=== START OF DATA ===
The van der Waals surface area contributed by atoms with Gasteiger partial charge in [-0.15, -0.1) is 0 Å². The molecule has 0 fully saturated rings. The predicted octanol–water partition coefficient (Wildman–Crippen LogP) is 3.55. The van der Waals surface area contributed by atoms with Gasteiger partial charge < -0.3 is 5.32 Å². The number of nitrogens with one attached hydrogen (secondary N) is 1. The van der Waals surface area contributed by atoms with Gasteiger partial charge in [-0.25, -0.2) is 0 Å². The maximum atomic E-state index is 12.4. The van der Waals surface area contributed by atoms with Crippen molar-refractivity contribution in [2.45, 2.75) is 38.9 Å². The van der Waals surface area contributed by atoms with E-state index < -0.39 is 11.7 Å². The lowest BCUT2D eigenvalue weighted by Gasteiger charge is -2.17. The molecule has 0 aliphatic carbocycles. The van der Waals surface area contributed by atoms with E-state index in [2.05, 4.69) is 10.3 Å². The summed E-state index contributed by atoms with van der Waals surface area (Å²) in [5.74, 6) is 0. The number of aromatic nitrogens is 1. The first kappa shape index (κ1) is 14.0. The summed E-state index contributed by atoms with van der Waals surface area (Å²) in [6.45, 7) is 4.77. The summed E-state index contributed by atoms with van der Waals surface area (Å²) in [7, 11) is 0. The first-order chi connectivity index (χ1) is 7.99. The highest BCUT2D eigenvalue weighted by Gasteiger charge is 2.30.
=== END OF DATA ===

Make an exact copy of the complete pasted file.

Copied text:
The van der Waals surface area contributed by atoms with Gasteiger partial charge in [-0.15, -0.1) is 0 Å². The molecule has 0 fully saturated rings. The predicted octanol–water partition coefficient (Wildman–Crippen LogP) is 3.55. The van der Waals surface area contributed by atoms with Gasteiger partial charge < -0.3 is 5.32 Å². The number of nitrogens with one attached hydrogen (secondary N) is 1. The van der Waals surface area contributed by atoms with Gasteiger partial charge in [-0.25, -0.2) is 0 Å². The maximum atomic E-state index is 12.4. The van der Waals surface area contributed by atoms with Crippen molar-refractivity contribution in [2.45, 2.75) is 38.9 Å². The van der Waals surface area contributed by atoms with E-state index < -0.39 is 11.7 Å². The lowest BCUT2D eigenvalue weighted by Gasteiger charge is -2.17. The molecule has 0 aliphatic carbocycles. The van der Waals surface area contributed by atoms with E-state index in [2.05, 4.69) is 10.3 Å². The summed E-state index contributed by atoms with van der Waals surface area (Å²) in [5.74, 6) is 0. The number of aromatic nitrogens is 1. The first kappa shape index (κ1) is 14.0. The summed E-state index contributed by atoms with van der Waals surface area (Å²) in [6.45, 7) is 4.77. The summed E-state index contributed by atoms with van der Waals surface area (Å²) in [7, 11) is 0. The first-order chi connectivity index (χ1) is 7.99. The highest BCUT2D eigenvalue weighted by Gasteiger charge is 2.30.